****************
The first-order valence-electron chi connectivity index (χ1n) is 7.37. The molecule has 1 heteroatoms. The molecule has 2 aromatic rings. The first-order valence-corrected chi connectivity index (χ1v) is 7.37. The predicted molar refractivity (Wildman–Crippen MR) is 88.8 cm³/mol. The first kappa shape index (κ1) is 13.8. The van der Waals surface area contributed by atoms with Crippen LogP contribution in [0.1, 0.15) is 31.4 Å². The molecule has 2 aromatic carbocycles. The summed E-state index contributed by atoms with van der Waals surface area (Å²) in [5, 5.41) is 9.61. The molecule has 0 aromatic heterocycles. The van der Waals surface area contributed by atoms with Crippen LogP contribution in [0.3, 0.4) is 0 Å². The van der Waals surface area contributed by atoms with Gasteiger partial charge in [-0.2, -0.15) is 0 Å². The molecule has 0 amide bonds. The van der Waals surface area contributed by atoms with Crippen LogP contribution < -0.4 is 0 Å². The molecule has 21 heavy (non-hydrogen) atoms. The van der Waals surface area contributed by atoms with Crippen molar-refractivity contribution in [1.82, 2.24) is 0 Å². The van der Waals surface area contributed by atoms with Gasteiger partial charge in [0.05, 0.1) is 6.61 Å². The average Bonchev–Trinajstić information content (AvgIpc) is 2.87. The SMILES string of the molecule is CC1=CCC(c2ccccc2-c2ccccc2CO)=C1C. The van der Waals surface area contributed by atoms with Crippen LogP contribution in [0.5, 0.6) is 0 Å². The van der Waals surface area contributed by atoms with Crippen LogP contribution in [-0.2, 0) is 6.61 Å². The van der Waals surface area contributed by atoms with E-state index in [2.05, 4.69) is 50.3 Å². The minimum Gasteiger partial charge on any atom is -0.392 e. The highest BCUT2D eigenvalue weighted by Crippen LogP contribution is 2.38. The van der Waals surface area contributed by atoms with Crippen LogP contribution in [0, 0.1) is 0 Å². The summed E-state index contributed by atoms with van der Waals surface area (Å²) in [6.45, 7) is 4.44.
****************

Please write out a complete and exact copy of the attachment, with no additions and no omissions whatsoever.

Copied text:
The first-order valence-electron chi connectivity index (χ1n) is 7.37. The molecule has 1 heteroatoms. The molecule has 2 aromatic rings. The first-order valence-corrected chi connectivity index (χ1v) is 7.37. The predicted molar refractivity (Wildman–Crippen MR) is 88.8 cm³/mol. The first kappa shape index (κ1) is 13.8. The van der Waals surface area contributed by atoms with Crippen LogP contribution in [0.1, 0.15) is 31.4 Å². The molecule has 2 aromatic carbocycles. The summed E-state index contributed by atoms with van der Waals surface area (Å²) in [5, 5.41) is 9.61. The molecule has 0 aromatic heterocycles. The van der Waals surface area contributed by atoms with Crippen LogP contribution in [0.3, 0.4) is 0 Å². The van der Waals surface area contributed by atoms with Gasteiger partial charge in [-0.2, -0.15) is 0 Å². The molecule has 0 amide bonds. The van der Waals surface area contributed by atoms with Crippen LogP contribution < -0.4 is 0 Å². The molecule has 21 heavy (non-hydrogen) atoms. The van der Waals surface area contributed by atoms with Crippen molar-refractivity contribution in [1.82, 2.24) is 0 Å². The van der Waals surface area contributed by atoms with Gasteiger partial charge in [0.05, 0.1) is 6.61 Å². The average Bonchev–Trinajstić information content (AvgIpc) is 2.87. The SMILES string of the molecule is CC1=CCC(c2ccccc2-c2ccccc2CO)=C1C. The van der Waals surface area contributed by atoms with Crippen LogP contribution in [0.5, 0.6) is 0 Å². The van der Waals surface area contributed by atoms with Crippen LogP contribution in [-0.2, 0) is 6.61 Å². The van der Waals surface area contributed by atoms with E-state index in [2.05, 4.69) is 50.3 Å². The minimum Gasteiger partial charge on any atom is -0.392 e. The highest BCUT2D eigenvalue weighted by Crippen LogP contribution is 2.38. The van der Waals surface area contributed by atoms with Crippen LogP contribution in [0, 0.1) is 0 Å². The summed E-state index contributed by atoms with van der Waals surface area (Å²) in [6.45, 7) is 4.44.